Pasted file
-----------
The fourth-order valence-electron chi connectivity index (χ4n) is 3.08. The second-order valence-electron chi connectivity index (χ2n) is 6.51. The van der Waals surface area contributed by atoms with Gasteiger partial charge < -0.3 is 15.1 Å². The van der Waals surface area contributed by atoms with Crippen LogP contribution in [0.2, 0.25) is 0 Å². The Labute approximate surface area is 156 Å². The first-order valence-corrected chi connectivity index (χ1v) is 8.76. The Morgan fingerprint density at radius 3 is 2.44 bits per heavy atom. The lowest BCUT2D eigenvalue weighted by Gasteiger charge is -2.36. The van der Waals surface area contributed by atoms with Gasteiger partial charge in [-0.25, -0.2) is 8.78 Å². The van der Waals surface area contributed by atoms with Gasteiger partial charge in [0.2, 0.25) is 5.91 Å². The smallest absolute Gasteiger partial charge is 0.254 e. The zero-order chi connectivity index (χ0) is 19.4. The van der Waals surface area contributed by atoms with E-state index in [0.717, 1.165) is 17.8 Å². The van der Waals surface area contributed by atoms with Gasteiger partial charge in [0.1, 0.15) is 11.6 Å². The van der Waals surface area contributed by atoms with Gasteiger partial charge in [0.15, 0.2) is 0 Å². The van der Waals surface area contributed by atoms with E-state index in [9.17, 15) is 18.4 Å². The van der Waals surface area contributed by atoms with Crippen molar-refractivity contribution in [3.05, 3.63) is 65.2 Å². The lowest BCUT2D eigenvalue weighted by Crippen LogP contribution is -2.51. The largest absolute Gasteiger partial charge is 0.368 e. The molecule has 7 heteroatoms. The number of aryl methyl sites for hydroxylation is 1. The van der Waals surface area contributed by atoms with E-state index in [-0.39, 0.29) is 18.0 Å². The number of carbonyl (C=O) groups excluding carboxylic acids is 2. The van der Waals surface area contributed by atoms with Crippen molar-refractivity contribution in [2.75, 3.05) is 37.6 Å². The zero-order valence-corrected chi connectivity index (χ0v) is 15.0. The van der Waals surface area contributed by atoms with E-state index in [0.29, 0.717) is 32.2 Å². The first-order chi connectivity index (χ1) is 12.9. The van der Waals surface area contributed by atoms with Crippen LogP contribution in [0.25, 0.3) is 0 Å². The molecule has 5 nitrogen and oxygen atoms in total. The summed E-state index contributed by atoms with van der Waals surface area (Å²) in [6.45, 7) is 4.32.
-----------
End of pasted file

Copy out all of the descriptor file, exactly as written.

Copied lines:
The fourth-order valence-electron chi connectivity index (χ4n) is 3.08. The second-order valence-electron chi connectivity index (χ2n) is 6.51. The van der Waals surface area contributed by atoms with Gasteiger partial charge < -0.3 is 15.1 Å². The van der Waals surface area contributed by atoms with Crippen LogP contribution in [0.2, 0.25) is 0 Å². The Labute approximate surface area is 156 Å². The first-order valence-corrected chi connectivity index (χ1v) is 8.76. The Morgan fingerprint density at radius 3 is 2.44 bits per heavy atom. The lowest BCUT2D eigenvalue weighted by Gasteiger charge is -2.36. The van der Waals surface area contributed by atoms with Gasteiger partial charge in [-0.25, -0.2) is 8.78 Å². The van der Waals surface area contributed by atoms with Gasteiger partial charge in [0.2, 0.25) is 5.91 Å². The smallest absolute Gasteiger partial charge is 0.254 e. The zero-order chi connectivity index (χ0) is 19.4. The van der Waals surface area contributed by atoms with E-state index in [0.717, 1.165) is 17.8 Å². The van der Waals surface area contributed by atoms with Gasteiger partial charge in [0.1, 0.15) is 11.6 Å². The van der Waals surface area contributed by atoms with Gasteiger partial charge in [0.15, 0.2) is 0 Å². The van der Waals surface area contributed by atoms with E-state index in [9.17, 15) is 18.4 Å². The van der Waals surface area contributed by atoms with Crippen molar-refractivity contribution in [3.05, 3.63) is 65.2 Å². The lowest BCUT2D eigenvalue weighted by Crippen LogP contribution is -2.51. The largest absolute Gasteiger partial charge is 0.368 e. The molecule has 7 heteroatoms. The number of aryl methyl sites for hydroxylation is 1. The van der Waals surface area contributed by atoms with E-state index in [-0.39, 0.29) is 18.0 Å². The number of carbonyl (C=O) groups excluding carboxylic acids is 2. The van der Waals surface area contributed by atoms with Crippen molar-refractivity contribution in [2.75, 3.05) is 37.6 Å². The zero-order valence-corrected chi connectivity index (χ0v) is 15.0. The van der Waals surface area contributed by atoms with E-state index in [0.29, 0.717) is 32.2 Å². The first-order chi connectivity index (χ1) is 12.9. The van der Waals surface area contributed by atoms with Crippen LogP contribution in [0.25, 0.3) is 0 Å². The molecule has 5 nitrogen and oxygen atoms in total. The summed E-state index contributed by atoms with van der Waals surface area (Å²) in [6.45, 7) is 4.32.